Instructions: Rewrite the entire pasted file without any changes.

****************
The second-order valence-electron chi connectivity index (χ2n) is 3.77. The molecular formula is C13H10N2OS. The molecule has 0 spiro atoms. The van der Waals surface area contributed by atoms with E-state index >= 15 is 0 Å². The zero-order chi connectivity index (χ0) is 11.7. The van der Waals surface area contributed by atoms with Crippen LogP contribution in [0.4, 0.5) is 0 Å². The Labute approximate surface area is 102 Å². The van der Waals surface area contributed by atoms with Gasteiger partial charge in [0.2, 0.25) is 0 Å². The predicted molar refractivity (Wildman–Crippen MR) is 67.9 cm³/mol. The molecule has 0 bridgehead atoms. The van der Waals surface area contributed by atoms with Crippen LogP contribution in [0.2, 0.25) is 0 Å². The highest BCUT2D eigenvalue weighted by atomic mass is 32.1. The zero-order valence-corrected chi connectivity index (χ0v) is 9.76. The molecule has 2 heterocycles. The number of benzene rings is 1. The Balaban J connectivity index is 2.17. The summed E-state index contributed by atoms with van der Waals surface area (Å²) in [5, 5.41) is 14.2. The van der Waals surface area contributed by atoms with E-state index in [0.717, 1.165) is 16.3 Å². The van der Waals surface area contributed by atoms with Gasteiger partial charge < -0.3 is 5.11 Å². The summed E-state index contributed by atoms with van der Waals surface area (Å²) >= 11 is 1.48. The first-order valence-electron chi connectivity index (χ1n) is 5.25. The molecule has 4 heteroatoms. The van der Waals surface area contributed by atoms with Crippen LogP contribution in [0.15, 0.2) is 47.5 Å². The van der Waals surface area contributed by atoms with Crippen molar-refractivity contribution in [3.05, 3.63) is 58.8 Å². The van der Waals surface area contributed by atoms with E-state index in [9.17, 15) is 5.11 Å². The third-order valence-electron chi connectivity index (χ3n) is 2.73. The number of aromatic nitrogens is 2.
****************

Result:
The second-order valence-electron chi connectivity index (χ2n) is 3.77. The molecular formula is C13H10N2OS. The molecule has 0 spiro atoms. The van der Waals surface area contributed by atoms with E-state index >= 15 is 0 Å². The zero-order chi connectivity index (χ0) is 11.7. The van der Waals surface area contributed by atoms with Crippen LogP contribution in [0.4, 0.5) is 0 Å². The Labute approximate surface area is 102 Å². The van der Waals surface area contributed by atoms with Gasteiger partial charge in [0.2, 0.25) is 0 Å². The predicted molar refractivity (Wildman–Crippen MR) is 67.9 cm³/mol. The molecule has 0 bridgehead atoms. The van der Waals surface area contributed by atoms with Crippen LogP contribution in [0.2, 0.25) is 0 Å². The highest BCUT2D eigenvalue weighted by atomic mass is 32.1. The zero-order valence-corrected chi connectivity index (χ0v) is 9.76. The molecule has 2 heterocycles. The number of benzene rings is 1. The Balaban J connectivity index is 2.17. The summed E-state index contributed by atoms with van der Waals surface area (Å²) in [5, 5.41) is 14.2. The van der Waals surface area contributed by atoms with E-state index in [0.717, 1.165) is 16.3 Å². The van der Waals surface area contributed by atoms with Gasteiger partial charge < -0.3 is 5.11 Å². The summed E-state index contributed by atoms with van der Waals surface area (Å²) >= 11 is 1.48. The first-order valence-electron chi connectivity index (χ1n) is 5.25. The molecule has 4 heteroatoms. The van der Waals surface area contributed by atoms with Crippen LogP contribution in [0.15, 0.2) is 47.5 Å². The van der Waals surface area contributed by atoms with Crippen molar-refractivity contribution in [3.05, 3.63) is 58.8 Å². The van der Waals surface area contributed by atoms with E-state index in [9.17, 15) is 5.11 Å². The third-order valence-electron chi connectivity index (χ3n) is 2.73. The number of aromatic nitrogens is 2.